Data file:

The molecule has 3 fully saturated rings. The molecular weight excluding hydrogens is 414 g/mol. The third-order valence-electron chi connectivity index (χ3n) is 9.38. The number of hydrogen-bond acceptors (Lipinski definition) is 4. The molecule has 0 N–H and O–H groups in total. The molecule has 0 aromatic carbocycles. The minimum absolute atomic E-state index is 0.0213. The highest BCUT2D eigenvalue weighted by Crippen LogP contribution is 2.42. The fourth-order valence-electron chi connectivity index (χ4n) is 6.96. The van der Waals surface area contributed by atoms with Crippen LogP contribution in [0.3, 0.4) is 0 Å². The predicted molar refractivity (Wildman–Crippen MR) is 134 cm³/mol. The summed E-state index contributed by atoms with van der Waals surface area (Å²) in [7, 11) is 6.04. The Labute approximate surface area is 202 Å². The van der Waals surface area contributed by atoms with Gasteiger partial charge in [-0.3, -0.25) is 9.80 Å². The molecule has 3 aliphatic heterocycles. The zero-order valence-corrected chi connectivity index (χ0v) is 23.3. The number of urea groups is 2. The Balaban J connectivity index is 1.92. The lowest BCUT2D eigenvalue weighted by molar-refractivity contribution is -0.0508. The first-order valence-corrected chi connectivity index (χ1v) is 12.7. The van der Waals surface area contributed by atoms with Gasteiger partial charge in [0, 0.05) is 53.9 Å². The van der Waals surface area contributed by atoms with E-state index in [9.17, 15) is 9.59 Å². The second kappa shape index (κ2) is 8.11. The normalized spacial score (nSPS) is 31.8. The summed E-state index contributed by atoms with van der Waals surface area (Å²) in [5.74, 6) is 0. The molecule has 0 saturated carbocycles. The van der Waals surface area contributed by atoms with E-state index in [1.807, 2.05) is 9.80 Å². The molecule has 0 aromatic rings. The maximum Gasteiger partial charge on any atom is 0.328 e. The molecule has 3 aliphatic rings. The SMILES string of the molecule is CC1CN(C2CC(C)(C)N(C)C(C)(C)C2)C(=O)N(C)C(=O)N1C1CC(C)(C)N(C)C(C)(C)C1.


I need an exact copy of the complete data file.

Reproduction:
The molecule has 3 fully saturated rings. The molecular weight excluding hydrogens is 414 g/mol. The third-order valence-electron chi connectivity index (χ3n) is 9.38. The number of hydrogen-bond acceptors (Lipinski definition) is 4. The molecule has 0 N–H and O–H groups in total. The molecule has 0 aromatic carbocycles. The minimum absolute atomic E-state index is 0.0213. The highest BCUT2D eigenvalue weighted by Crippen LogP contribution is 2.42. The fourth-order valence-electron chi connectivity index (χ4n) is 6.96. The van der Waals surface area contributed by atoms with Crippen LogP contribution in [0.3, 0.4) is 0 Å². The predicted molar refractivity (Wildman–Crippen MR) is 134 cm³/mol. The summed E-state index contributed by atoms with van der Waals surface area (Å²) in [7, 11) is 6.04. The Labute approximate surface area is 202 Å². The van der Waals surface area contributed by atoms with Gasteiger partial charge in [-0.3, -0.25) is 9.80 Å². The molecule has 3 aliphatic heterocycles. The zero-order valence-corrected chi connectivity index (χ0v) is 23.3. The number of urea groups is 2. The Balaban J connectivity index is 1.92. The lowest BCUT2D eigenvalue weighted by molar-refractivity contribution is -0.0508. The first-order valence-corrected chi connectivity index (χ1v) is 12.7. The van der Waals surface area contributed by atoms with Gasteiger partial charge in [0, 0.05) is 53.9 Å². The van der Waals surface area contributed by atoms with E-state index in [9.17, 15) is 9.59 Å². The second kappa shape index (κ2) is 8.11. The normalized spacial score (nSPS) is 31.8. The summed E-state index contributed by atoms with van der Waals surface area (Å²) in [5.74, 6) is 0. The molecule has 0 saturated carbocycles. The van der Waals surface area contributed by atoms with E-state index in [1.807, 2.05) is 9.80 Å². The molecule has 0 aromatic rings. The maximum Gasteiger partial charge on any atom is 0.328 e. The molecule has 3 aliphatic rings. The SMILES string of the molecule is CC1CN(C2CC(C)(C)N(C)C(C)(C)C2)C(=O)N(C)C(=O)N1C1CC(C)(C)N(C)C(C)(C)C1.